- The King Devick test is an easy, fast, and reliable objective assessment tool used as part of a concussion assessment program
- The test involves rapid number naming on an iPad screen and can be used by non-medically trained individuals as well as medical personnel
- We find it to be a very useful tool and use it often with our young athletes
I really like the King Devick rapid number naming test as part of a comprehensive concussion assessment program. We find it to be easy, fast, reliable, and with a large amount of independent scientific studies vouching for its validity. At the high schools I work with we use the King Devick in our preseason concussion baseline assessment and then use it as a part of our comprehensive evaluation for in-game concussions. I’d recommend you consider using it too. (Neither I, nor Sideline Sports Doc have any financial relationship with the company).
The test is performed on an iPad (there is a paper version available but you may need to contact the company directly for details on this), and involves the individual reading out loud a series of numbers that are shown at irregular intervals on the screen. The test is timed. The method tests the athlete’s ability to concentrate as well as the eye movements. We obtain a pre-season healthy baseline and then perform the test immediately after a suspected concussion on-field. Any increases in time post-injury compared to the baseline are suggestive of a concussion.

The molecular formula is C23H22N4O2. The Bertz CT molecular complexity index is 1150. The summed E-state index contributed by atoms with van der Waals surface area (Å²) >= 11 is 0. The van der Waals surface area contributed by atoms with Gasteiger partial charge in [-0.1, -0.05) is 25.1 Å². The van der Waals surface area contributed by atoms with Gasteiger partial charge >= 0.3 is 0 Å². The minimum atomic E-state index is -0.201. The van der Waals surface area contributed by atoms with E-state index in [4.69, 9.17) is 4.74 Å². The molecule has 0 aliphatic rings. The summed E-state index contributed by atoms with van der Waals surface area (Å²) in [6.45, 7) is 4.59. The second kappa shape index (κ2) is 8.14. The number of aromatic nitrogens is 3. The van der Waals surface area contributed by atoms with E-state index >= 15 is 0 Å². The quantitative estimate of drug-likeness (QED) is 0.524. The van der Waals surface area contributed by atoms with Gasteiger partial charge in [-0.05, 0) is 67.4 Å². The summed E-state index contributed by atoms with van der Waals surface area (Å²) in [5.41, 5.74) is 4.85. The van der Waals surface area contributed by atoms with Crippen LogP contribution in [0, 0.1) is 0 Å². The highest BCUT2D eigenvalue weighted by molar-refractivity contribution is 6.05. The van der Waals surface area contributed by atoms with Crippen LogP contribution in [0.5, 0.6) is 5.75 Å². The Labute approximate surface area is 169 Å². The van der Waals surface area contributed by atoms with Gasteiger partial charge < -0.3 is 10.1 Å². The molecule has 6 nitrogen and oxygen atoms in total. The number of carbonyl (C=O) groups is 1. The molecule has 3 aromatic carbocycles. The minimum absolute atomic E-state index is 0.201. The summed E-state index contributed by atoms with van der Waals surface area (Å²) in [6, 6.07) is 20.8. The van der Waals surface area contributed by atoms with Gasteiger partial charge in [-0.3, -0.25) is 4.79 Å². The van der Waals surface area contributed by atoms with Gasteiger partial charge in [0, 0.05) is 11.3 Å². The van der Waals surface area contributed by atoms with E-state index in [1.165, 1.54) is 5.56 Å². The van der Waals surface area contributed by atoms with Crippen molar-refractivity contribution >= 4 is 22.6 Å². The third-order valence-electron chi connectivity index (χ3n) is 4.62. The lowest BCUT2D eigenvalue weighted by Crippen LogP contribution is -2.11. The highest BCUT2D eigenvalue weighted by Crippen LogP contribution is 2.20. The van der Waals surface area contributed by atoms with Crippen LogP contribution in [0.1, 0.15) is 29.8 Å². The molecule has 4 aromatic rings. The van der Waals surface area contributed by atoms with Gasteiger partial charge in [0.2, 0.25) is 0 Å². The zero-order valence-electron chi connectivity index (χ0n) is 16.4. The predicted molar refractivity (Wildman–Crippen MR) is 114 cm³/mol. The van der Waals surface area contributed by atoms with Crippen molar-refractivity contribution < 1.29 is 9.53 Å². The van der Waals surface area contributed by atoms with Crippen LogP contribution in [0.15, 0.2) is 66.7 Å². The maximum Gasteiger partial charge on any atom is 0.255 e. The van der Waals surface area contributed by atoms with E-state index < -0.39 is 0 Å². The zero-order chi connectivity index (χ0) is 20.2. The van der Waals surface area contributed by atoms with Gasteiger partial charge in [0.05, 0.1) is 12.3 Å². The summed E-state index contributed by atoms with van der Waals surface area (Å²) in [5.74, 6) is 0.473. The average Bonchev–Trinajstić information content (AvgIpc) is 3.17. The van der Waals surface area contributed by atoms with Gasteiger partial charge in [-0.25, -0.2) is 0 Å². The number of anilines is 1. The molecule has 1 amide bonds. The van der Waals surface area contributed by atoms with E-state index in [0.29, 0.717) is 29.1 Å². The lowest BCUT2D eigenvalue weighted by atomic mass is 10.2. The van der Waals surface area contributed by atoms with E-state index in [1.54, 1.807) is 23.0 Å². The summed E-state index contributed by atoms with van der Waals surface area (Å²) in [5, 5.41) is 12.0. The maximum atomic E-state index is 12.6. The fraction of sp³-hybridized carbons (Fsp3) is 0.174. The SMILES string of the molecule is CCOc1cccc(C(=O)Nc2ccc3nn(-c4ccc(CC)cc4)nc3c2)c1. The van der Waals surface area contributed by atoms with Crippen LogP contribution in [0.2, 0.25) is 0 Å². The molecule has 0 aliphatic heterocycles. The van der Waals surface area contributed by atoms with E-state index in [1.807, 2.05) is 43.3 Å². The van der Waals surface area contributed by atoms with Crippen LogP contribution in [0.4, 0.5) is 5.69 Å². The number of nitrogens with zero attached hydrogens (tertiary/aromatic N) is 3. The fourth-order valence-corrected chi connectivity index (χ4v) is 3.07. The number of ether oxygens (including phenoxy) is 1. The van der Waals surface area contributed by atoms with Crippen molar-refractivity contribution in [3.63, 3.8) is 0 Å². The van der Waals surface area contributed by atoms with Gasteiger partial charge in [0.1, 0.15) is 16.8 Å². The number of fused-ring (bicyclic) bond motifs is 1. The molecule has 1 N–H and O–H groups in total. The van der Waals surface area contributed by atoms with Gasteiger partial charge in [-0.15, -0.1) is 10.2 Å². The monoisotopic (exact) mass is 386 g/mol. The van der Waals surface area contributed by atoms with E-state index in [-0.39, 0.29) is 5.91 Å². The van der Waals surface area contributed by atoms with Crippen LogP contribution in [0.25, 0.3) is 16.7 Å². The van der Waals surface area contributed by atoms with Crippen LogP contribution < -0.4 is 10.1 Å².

Concussion assessment involves evaluation of several areas and at least so far, there is no single perfect tool to definitively provide a sideline concussion diagnosis. A skilled athletic trainer or physician will assess how the injury occurred, check the athlete for concussion symptoms, and then perform a number of tests to assess cognitive function, memory, and balance. We use the King Devick as one component of the evaluation.
Our practical experience shows that the test is well accepted by the young athletes, and it’s difficult to “game” the system. We emphasize the importance of proper baseline testing to the athlete and have found very few who intentionally take a long time to do the baseline test. Plus there are well established ranges for “normal” and if an athlete deviates from the normal range we investigate further.
As we head into fall sports seasons for schools and leagues I’d like to remind everyone of some basic safety principles. First, make sure you spend some time on preventive planning! If you’re a club or league be sure to have an emergency action plan and practice it in advance.
Make sure your coaches are properly trained in injury recognition, especially for the common injuries specific to your sport as well as concussion recognition. Hire an ATC for tournaments, or for your club if you can afford that. Pay very close attention to field equipment conditions (e.g. goal post properly secured). And finally, I’d strongly recommend an AED kept at a central location.